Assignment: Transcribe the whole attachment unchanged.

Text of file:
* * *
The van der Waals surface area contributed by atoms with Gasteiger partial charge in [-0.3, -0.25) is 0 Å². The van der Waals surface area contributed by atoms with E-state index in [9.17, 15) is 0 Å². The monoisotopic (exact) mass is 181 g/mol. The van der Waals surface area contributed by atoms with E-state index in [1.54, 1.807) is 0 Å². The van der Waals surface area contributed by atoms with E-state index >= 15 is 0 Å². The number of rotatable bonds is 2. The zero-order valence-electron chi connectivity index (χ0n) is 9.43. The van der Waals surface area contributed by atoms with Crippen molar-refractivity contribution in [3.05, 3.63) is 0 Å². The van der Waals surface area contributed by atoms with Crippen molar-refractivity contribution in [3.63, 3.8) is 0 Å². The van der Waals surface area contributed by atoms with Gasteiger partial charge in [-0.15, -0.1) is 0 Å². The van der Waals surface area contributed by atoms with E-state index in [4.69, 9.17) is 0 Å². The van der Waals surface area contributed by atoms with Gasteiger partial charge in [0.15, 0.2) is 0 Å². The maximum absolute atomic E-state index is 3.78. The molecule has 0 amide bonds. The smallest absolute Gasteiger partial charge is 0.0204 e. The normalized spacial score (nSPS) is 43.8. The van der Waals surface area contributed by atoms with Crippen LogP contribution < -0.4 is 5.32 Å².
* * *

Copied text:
The van der Waals surface area contributed by atoms with Gasteiger partial charge in [-0.3, -0.25) is 0 Å². The van der Waals surface area contributed by atoms with E-state index in [9.17, 15) is 0 Å². The monoisotopic (exact) mass is 181 g/mol. The van der Waals surface area contributed by atoms with E-state index in [1.54, 1.807) is 0 Å². The van der Waals surface area contributed by atoms with E-state index >= 15 is 0 Å². The number of rotatable bonds is 2. The zero-order valence-electron chi connectivity index (χ0n) is 9.43. The van der Waals surface area contributed by atoms with Crippen molar-refractivity contribution in [3.05, 3.63) is 0 Å². The van der Waals surface area contributed by atoms with Crippen molar-refractivity contribution in [3.63, 3.8) is 0 Å². The van der Waals surface area contributed by atoms with Gasteiger partial charge in [-0.15, -0.1) is 0 Å². The van der Waals surface area contributed by atoms with E-state index in [4.69, 9.17) is 0 Å². The van der Waals surface area contributed by atoms with Gasteiger partial charge in [0.15, 0.2) is 0 Å². The maximum absolute atomic E-state index is 3.78. The molecule has 0 amide bonds. The smallest absolute Gasteiger partial charge is 0.0204 e. The normalized spacial score (nSPS) is 43.8. The van der Waals surface area contributed by atoms with Crippen LogP contribution < -0.4 is 5.32 Å².